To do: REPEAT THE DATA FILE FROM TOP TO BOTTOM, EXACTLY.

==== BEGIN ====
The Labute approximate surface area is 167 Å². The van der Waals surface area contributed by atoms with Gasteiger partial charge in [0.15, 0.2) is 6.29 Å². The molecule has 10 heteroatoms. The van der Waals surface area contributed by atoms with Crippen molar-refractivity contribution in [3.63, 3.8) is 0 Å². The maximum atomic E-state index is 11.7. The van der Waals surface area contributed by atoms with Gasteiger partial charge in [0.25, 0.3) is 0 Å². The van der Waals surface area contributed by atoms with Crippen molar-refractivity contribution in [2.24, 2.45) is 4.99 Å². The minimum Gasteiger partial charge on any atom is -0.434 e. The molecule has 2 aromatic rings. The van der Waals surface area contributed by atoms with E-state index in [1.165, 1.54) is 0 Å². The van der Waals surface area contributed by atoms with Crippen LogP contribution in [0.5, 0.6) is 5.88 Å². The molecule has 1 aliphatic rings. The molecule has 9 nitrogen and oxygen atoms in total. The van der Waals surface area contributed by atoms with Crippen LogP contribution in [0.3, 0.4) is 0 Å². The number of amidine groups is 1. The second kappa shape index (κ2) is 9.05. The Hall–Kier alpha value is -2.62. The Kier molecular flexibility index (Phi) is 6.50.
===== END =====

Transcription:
The Labute approximate surface area is 167 Å². The van der Waals surface area contributed by atoms with Gasteiger partial charge in [0.15, 0.2) is 6.29 Å². The molecule has 10 heteroatoms. The van der Waals surface area contributed by atoms with Crippen molar-refractivity contribution in [3.63, 3.8) is 0 Å². The maximum atomic E-state index is 11.7. The van der Waals surface area contributed by atoms with Gasteiger partial charge in [0.25, 0.3) is 0 Å². The van der Waals surface area contributed by atoms with Crippen molar-refractivity contribution in [2.24, 2.45) is 4.99 Å². The minimum Gasteiger partial charge on any atom is -0.434 e. The molecule has 2 aromatic rings. The van der Waals surface area contributed by atoms with E-state index in [1.165, 1.54) is 0 Å². The van der Waals surface area contributed by atoms with Crippen LogP contribution in [0.5, 0.6) is 5.88 Å². The molecule has 1 aliphatic rings. The molecule has 9 nitrogen and oxygen atoms in total. The van der Waals surface area contributed by atoms with Crippen LogP contribution in [0.3, 0.4) is 0 Å². The number of amidine groups is 1. The second kappa shape index (κ2) is 9.05. The Hall–Kier alpha value is -2.62. The Kier molecular flexibility index (Phi) is 6.50.